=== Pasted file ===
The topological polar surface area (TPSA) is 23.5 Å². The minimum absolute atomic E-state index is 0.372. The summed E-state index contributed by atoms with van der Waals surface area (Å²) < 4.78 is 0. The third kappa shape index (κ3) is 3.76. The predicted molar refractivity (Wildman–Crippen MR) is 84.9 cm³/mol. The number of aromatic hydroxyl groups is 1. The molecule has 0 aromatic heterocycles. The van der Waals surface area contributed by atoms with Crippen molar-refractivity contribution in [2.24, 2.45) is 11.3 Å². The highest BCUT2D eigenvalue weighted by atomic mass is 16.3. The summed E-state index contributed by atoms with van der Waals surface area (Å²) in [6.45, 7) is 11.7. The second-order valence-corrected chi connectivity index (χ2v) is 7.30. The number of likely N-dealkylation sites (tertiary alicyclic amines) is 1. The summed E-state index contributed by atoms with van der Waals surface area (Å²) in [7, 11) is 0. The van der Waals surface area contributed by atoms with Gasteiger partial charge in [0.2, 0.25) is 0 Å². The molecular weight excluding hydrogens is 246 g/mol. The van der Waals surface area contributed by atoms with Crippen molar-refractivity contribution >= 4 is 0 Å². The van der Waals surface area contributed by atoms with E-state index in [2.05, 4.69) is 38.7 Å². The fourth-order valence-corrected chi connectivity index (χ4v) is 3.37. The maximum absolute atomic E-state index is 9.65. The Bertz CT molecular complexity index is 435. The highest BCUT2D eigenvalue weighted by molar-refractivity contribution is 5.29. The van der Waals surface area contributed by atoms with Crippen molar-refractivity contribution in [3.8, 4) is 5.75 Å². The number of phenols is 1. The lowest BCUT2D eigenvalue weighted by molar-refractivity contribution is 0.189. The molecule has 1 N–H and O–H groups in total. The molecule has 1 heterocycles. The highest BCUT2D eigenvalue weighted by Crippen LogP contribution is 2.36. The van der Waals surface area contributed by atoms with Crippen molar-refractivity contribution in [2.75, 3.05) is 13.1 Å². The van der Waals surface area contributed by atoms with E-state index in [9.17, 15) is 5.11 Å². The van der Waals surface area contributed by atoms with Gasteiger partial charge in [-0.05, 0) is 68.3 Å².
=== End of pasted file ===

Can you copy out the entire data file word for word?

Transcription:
The topological polar surface area (TPSA) is 23.5 Å². The minimum absolute atomic E-state index is 0.372. The summed E-state index contributed by atoms with van der Waals surface area (Å²) < 4.78 is 0. The third kappa shape index (κ3) is 3.76. The predicted molar refractivity (Wildman–Crippen MR) is 84.9 cm³/mol. The number of aromatic hydroxyl groups is 1. The molecule has 0 aromatic heterocycles. The van der Waals surface area contributed by atoms with Crippen molar-refractivity contribution in [2.24, 2.45) is 11.3 Å². The highest BCUT2D eigenvalue weighted by atomic mass is 16.3. The summed E-state index contributed by atoms with van der Waals surface area (Å²) in [6.45, 7) is 11.7. The second-order valence-corrected chi connectivity index (χ2v) is 7.30. The number of likely N-dealkylation sites (tertiary alicyclic amines) is 1. The summed E-state index contributed by atoms with van der Waals surface area (Å²) in [7, 11) is 0. The van der Waals surface area contributed by atoms with Gasteiger partial charge in [0.2, 0.25) is 0 Å². The molecular weight excluding hydrogens is 246 g/mol. The van der Waals surface area contributed by atoms with Crippen molar-refractivity contribution >= 4 is 0 Å². The van der Waals surface area contributed by atoms with E-state index in [2.05, 4.69) is 38.7 Å². The fourth-order valence-corrected chi connectivity index (χ4v) is 3.37. The maximum absolute atomic E-state index is 9.65. The Bertz CT molecular complexity index is 435. The highest BCUT2D eigenvalue weighted by molar-refractivity contribution is 5.29. The van der Waals surface area contributed by atoms with Crippen molar-refractivity contribution in [3.8, 4) is 5.75 Å². The number of phenols is 1. The lowest BCUT2D eigenvalue weighted by molar-refractivity contribution is 0.189. The molecule has 1 N–H and O–H groups in total. The molecule has 1 heterocycles. The highest BCUT2D eigenvalue weighted by Crippen LogP contribution is 2.36. The van der Waals surface area contributed by atoms with Crippen molar-refractivity contribution in [2.75, 3.05) is 13.1 Å². The van der Waals surface area contributed by atoms with E-state index in [9.17, 15) is 5.11 Å². The van der Waals surface area contributed by atoms with Gasteiger partial charge in [-0.05, 0) is 68.3 Å².